Growers hire Canadians first, and conduct ongoing and rigorous recruitment. Labour advocacy is important for the future of our industry.
Labour Advocacy

About Our Labour Advocacy

Chronic labour shortages have led to the slowdowns in production and economic output across the produce value chain. Even prior to the COVID-19 pandemic, the labour gap in horticulture was becoming a crisis, expected to increase to 46,500 jobs by 2025 – the largest gap in the agricultural sector.

Businesses in the fruit and vegetable sector rely on the Seasonal Agricultural Worker Program (SAWP), or the Agricultural Stream of the Temporary Foreign Worker Program (TFWP), to meet their labour needs. Without them, there simply wouldn’t be a Canadian produce sector.

FVGC is encouraged by the government’s commitment to creating a Trusted (Recognized) Employer Model, as committed in the 2022 Budget. However we need to ensure employer representatives are included in the design of the program. In order to manage the flow of international workers in a timely manner, Employment and Social Development Canada (ESDC) and Immigration, Refugees and Citizenship Canada need more resources and a cross-departmental approach to processing workers.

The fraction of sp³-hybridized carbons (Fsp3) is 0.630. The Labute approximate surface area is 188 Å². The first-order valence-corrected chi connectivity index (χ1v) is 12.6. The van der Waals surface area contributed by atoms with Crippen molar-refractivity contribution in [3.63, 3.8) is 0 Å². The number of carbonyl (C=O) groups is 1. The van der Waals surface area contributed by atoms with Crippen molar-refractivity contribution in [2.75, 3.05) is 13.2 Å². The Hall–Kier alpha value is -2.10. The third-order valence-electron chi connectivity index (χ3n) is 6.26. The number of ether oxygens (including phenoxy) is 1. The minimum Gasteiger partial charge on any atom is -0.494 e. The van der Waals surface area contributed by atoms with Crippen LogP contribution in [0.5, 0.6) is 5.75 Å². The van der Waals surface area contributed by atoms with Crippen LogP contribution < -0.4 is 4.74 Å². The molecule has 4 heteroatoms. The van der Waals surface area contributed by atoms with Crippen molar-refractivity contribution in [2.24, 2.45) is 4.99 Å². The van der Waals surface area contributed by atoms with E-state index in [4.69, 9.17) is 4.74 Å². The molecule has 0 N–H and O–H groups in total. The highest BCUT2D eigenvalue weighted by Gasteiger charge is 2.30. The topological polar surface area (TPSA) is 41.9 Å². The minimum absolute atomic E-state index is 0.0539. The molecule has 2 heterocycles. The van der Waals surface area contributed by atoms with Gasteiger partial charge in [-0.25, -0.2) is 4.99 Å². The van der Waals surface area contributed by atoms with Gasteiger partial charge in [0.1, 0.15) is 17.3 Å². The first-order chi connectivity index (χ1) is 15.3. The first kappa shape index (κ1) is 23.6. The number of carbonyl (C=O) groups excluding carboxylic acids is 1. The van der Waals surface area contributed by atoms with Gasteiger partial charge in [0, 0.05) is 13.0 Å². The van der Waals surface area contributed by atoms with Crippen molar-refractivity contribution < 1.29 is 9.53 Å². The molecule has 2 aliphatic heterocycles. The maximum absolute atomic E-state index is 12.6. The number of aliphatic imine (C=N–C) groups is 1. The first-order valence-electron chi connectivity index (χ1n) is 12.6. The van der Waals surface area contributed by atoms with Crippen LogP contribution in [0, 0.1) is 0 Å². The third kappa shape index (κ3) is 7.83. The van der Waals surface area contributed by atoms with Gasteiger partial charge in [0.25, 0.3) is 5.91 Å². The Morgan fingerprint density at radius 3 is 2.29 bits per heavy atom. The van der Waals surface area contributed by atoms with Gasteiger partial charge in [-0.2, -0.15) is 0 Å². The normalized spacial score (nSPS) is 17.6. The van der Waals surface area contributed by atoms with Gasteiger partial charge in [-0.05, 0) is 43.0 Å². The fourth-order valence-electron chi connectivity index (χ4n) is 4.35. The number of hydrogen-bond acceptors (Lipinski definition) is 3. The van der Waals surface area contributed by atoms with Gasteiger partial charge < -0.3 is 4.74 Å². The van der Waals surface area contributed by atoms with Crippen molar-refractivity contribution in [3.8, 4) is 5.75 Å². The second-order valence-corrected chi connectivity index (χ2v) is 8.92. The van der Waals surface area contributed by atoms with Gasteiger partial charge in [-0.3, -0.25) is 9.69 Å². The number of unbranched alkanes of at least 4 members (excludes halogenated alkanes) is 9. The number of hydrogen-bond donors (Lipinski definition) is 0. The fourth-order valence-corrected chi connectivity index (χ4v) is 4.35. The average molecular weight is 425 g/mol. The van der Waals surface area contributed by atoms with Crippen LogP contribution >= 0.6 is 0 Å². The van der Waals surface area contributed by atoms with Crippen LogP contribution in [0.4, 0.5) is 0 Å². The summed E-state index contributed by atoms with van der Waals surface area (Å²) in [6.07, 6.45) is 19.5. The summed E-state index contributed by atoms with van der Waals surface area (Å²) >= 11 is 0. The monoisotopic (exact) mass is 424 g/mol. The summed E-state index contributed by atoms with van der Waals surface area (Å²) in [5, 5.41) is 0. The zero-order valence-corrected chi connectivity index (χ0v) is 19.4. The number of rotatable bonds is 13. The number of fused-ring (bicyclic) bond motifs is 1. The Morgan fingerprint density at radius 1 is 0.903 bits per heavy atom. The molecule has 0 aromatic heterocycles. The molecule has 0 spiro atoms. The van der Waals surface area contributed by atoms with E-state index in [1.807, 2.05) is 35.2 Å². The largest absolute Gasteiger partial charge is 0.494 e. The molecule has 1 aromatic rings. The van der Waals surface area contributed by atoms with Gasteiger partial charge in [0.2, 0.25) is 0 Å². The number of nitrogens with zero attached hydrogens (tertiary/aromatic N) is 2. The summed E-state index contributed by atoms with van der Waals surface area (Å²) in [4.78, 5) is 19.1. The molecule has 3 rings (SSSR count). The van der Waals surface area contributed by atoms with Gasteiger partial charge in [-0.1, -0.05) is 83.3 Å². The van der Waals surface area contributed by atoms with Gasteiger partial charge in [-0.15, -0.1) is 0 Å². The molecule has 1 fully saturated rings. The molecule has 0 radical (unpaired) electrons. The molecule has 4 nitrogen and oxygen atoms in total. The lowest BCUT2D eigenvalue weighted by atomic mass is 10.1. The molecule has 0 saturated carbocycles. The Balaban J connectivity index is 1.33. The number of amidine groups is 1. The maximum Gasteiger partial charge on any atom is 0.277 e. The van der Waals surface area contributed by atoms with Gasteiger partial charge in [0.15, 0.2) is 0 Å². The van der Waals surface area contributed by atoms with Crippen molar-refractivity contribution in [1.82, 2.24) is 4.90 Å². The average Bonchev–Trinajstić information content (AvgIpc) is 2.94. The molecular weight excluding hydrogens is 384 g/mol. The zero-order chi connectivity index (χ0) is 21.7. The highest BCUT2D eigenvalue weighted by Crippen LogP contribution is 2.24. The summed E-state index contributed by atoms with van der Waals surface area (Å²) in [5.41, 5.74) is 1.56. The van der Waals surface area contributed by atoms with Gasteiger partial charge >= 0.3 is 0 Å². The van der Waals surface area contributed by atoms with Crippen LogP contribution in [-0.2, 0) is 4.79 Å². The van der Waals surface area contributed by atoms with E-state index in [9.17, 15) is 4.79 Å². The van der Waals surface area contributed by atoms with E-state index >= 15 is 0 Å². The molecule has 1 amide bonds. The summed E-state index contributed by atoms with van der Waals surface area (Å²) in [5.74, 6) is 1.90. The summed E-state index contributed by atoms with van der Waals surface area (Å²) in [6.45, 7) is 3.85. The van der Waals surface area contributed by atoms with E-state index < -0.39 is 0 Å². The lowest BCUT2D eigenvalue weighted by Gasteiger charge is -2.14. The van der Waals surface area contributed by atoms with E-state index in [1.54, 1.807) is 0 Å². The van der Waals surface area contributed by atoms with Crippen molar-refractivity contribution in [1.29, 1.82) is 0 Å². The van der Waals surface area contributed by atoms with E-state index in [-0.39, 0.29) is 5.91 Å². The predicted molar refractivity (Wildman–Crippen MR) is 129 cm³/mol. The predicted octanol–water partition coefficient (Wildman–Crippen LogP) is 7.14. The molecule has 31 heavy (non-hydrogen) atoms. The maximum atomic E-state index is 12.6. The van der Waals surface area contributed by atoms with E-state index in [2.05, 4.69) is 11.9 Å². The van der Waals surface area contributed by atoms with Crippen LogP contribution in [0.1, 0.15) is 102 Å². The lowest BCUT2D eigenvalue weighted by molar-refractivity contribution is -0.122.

An effective National Agricultural Labour Strategy will require a total supply chain lens to ensure that all aspects of the agriculture and agri-food sector – from the farm to the dinner plate – are considered and supported.

Migrant Worker Advocacy

What FVGC Needs

  • A National Agriculture Labour Strategy, guided by the insights from the “National Workforce Strategy for Agriculture and Food & Beverage Manufacturing”.
  • More resources to both ESDC and IRCC with a cross-departmental approach to processing international workers.

For more information

please contact Bev Appleby by submitting this form.